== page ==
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Publication numberUS8083517 B2
Publication typeGrant
Application numberUS 12/115,214
Publication dateDec 27, 2011
Filing dateMay 5, 2008
Priority dateMar 28, 2008
Also published asEP2260237A2, EP2260237A4, US20090246719, WO2009120503A2, WO2009120503A3
Publication number115214, 12115214, US 8083517 B2, US 8083517B2, US-B2-8083517, US8083517 B2, US8083517B2
InventorsJohn N. Newby, Thomas F. Robertson, John J. Nowakowski
Original AssigneeFives North American Combustion, Inc.
Export CitationBiBTeX, EndNote, RefMan
External Links: USPTO, USPTO Assignment, Espacenet
Method of operating a furnace
US 8083517 B2
Abstract
A method of firing a burner into a furnace process chamber supplies the burner with fuel and combustion air at a ratio that provides a level of excess air. The method includes the steps of reducing the flow rate of combustion air, and maintaining the level of excess air when the flow rate of combustion air is being reduced. Other steps include withdrawing exhaust gas from the process chamber, and supplying the burner with the exhaust gas at an increasing flow rate when the flow rate of combustion air is being reduced.
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Claims(37)
1. A method of firing a burner into a furnace process chamber, comprising:
supplying the burner with fuel and combustion air at a ratio that provides a level of excess air;
reducing the flow rate of combustion air to the burner;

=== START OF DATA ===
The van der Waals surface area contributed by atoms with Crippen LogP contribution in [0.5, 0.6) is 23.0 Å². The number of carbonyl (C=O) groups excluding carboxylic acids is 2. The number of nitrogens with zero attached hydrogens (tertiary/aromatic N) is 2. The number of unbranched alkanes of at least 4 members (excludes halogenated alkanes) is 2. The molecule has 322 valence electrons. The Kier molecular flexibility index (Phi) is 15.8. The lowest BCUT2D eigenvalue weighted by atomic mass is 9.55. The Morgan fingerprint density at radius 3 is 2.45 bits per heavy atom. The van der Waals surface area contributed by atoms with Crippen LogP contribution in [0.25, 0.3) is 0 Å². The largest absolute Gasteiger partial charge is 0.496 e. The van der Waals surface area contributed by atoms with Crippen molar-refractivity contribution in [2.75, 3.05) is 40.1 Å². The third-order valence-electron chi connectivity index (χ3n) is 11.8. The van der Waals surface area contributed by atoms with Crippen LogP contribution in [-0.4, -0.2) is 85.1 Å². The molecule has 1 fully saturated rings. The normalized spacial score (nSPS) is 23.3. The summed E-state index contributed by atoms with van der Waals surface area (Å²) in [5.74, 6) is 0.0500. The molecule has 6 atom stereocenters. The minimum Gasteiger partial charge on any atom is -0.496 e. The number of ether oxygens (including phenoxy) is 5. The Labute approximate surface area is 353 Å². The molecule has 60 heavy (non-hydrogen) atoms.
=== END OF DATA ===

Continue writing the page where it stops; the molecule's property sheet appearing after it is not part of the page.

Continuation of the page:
maintaining the level of excess air when the flow rate of combustion air is being reduced;
withdrawing exhaust gas from the process chamber; and
supplying the burner with the exhaust gas at an increasing flow rate when the flow rate of combustion air is being reduced.
2. A method as defined in claim 1 wherein the level of excess air is maintained at or about 10%.
3. A method as defined in claim 1 wherein the level of excess air is maintained within the range of about 8% to about 12%.
4. A method as defined in claim 1 wherein the level of excess air is maintained within the range of about 5% to about 20%.
5. A method as defined in claim 1 wherein the level of excess air is maintained within the range of about 2% to about 50%.
6. A method as defined in claim 1 wherein the sum of the flow rates of combustion air and exhaust gas to the burner is maintained when the flow rate of exhaust gas is increasing.
7. A method as defined in claim 1 wherein the flow rate of combustion air is reduced throughout a range, and the burner is supplied with the exhaust gas at an increasing flow rate throughout the range.
8. A method as defined in claim 1 wherein the exhaust gas is withheld from the burner before the flow rate of combustion air is reduced.
9. A method as defined in claim 1 wherein the exhaust gas is supplied to the burner from a regenerative bed.
10. A method of firing a burner into a furnace process chamber, comprising:
supplying the burner with a flow rate of fuel and a flow rate of combustion air at a ratio that provides a level of excess air;
firing the burner throughout a range of firing rates by varying the flow rate of fuel and the flow rate of combustion air;
maintaining the level of excess air when the flow rates of fuel and combustion air are being varied;
withdrawing exhaust gas from the process chamber; and
supplying the burner with the exhaust gas at a flow rate that varies inversely relative to the flow rate of combustion air when the flow rate of combustion air is being varied.
11. A method as defined in claim 10 wherein the level of excess air is maintained at or about 10%.
12. A method as defined in claim 10 wherein the level of excess air is maintained within the range of about 8% to about 12%.